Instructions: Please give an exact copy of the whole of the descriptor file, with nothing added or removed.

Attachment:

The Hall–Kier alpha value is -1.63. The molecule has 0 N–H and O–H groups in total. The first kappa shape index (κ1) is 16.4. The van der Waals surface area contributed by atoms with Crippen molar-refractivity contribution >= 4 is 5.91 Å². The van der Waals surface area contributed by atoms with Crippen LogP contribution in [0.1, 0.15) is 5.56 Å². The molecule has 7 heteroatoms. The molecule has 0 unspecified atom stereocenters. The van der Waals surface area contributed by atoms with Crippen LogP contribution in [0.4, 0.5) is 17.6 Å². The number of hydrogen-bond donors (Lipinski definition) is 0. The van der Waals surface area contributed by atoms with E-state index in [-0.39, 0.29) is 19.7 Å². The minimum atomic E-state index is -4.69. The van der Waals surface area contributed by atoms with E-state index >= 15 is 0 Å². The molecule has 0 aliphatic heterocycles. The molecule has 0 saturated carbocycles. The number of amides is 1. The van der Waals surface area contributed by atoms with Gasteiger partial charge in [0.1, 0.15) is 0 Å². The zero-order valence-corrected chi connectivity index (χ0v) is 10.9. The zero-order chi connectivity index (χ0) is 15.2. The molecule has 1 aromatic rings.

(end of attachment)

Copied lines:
The Hall–Kier alpha value is -1.63. The molecule has 0 N–H and O–H groups in total. The first kappa shape index (κ1) is 16.4. The van der Waals surface area contributed by atoms with Crippen molar-refractivity contribution >= 4 is 5.91 Å². The van der Waals surface area contributed by atoms with Crippen LogP contribution in [0.1, 0.15) is 5.56 Å². The molecule has 7 heteroatoms. The molecule has 0 unspecified atom stereocenters. The van der Waals surface area contributed by atoms with Crippen LogP contribution in [0.4, 0.5) is 17.6 Å². The number of hydrogen-bond donors (Lipinski definition) is 0. The van der Waals surface area contributed by atoms with E-state index in [-0.39, 0.29) is 19.7 Å². The minimum atomic E-state index is -4.69. The van der Waals surface area contributed by atoms with E-state index >= 15 is 0 Å². The molecule has 0 aliphatic heterocycles. The molecule has 0 saturated carbocycles. The number of amides is 1. The van der Waals surface area contributed by atoms with Gasteiger partial charge in [0.1, 0.15) is 0 Å². The zero-order valence-corrected chi connectivity index (χ0v) is 10.9. The zero-order chi connectivity index (χ0) is 15.2. The molecule has 1 aromatic rings.